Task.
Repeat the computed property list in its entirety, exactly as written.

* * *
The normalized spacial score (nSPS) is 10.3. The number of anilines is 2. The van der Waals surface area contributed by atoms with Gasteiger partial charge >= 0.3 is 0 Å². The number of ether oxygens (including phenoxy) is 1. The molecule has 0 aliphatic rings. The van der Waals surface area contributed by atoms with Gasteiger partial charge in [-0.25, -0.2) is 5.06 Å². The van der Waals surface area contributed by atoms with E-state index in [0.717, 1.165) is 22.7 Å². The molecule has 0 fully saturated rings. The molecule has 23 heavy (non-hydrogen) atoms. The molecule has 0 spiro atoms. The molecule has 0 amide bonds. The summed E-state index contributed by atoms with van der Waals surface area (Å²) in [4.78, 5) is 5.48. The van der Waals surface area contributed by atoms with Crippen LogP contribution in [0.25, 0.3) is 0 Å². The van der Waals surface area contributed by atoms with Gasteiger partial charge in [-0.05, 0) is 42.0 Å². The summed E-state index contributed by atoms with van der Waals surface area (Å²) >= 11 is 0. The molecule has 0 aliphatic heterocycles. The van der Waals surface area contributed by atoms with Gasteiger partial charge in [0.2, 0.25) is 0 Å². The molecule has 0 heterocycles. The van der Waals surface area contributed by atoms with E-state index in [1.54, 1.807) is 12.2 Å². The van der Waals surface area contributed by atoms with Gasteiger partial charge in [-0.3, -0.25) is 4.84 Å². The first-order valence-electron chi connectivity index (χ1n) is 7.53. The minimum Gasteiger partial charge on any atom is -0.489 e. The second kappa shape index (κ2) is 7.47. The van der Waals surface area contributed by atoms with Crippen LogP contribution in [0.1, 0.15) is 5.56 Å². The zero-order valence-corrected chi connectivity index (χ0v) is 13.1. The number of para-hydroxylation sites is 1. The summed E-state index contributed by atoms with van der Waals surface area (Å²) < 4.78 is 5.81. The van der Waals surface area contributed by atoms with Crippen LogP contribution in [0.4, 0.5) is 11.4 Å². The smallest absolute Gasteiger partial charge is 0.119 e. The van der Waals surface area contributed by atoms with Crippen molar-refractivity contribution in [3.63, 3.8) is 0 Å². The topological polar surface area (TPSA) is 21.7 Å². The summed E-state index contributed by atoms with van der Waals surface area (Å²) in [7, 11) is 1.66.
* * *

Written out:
The normalized spacial score (nSPS) is 10.3. The number of anilines is 2. The van der Waals surface area contributed by atoms with Gasteiger partial charge >= 0.3 is 0 Å². The number of ether oxygens (including phenoxy) is 1. The molecule has 0 aliphatic rings. The van der Waals surface area contributed by atoms with Gasteiger partial charge in [-0.25, -0.2) is 5.06 Å². The van der Waals surface area contributed by atoms with E-state index in [0.717, 1.165) is 22.7 Å². The molecule has 0 fully saturated rings. The molecule has 23 heavy (non-hydrogen) atoms. The molecule has 0 spiro atoms. The molecule has 0 amide bonds. The summed E-state index contributed by atoms with van der Waals surface area (Å²) in [4.78, 5) is 5.48. The van der Waals surface area contributed by atoms with Crippen LogP contribution in [0.25, 0.3) is 0 Å². The van der Waals surface area contributed by atoms with Gasteiger partial charge in [-0.05, 0) is 42.0 Å². The summed E-state index contributed by atoms with van der Waals surface area (Å²) >= 11 is 0. The molecule has 0 aliphatic heterocycles. The van der Waals surface area contributed by atoms with Gasteiger partial charge in [0.2, 0.25) is 0 Å². The molecule has 0 heterocycles. The van der Waals surface area contributed by atoms with E-state index in [1.54, 1.807) is 12.2 Å². The van der Waals surface area contributed by atoms with Gasteiger partial charge in [-0.3, -0.25) is 4.84 Å². The first-order valence-electron chi connectivity index (χ1n) is 7.53. The minimum Gasteiger partial charge on any atom is -0.489 e. The second kappa shape index (κ2) is 7.47. The van der Waals surface area contributed by atoms with Crippen LogP contribution in [0.1, 0.15) is 5.56 Å². The zero-order valence-corrected chi connectivity index (χ0v) is 13.1. The number of para-hydroxylation sites is 1. The summed E-state index contributed by atoms with van der Waals surface area (Å²) < 4.78 is 5.81. The van der Waals surface area contributed by atoms with Crippen LogP contribution in [0.4, 0.5) is 11.4 Å². The smallest absolute Gasteiger partial charge is 0.119 e. The van der Waals surface area contributed by atoms with Crippen molar-refractivity contribution in [3.63, 3.8) is 0 Å². The topological polar surface area (TPSA) is 21.7 Å². The summed E-state index contributed by atoms with van der Waals surface area (Å²) in [7, 11) is 1.66.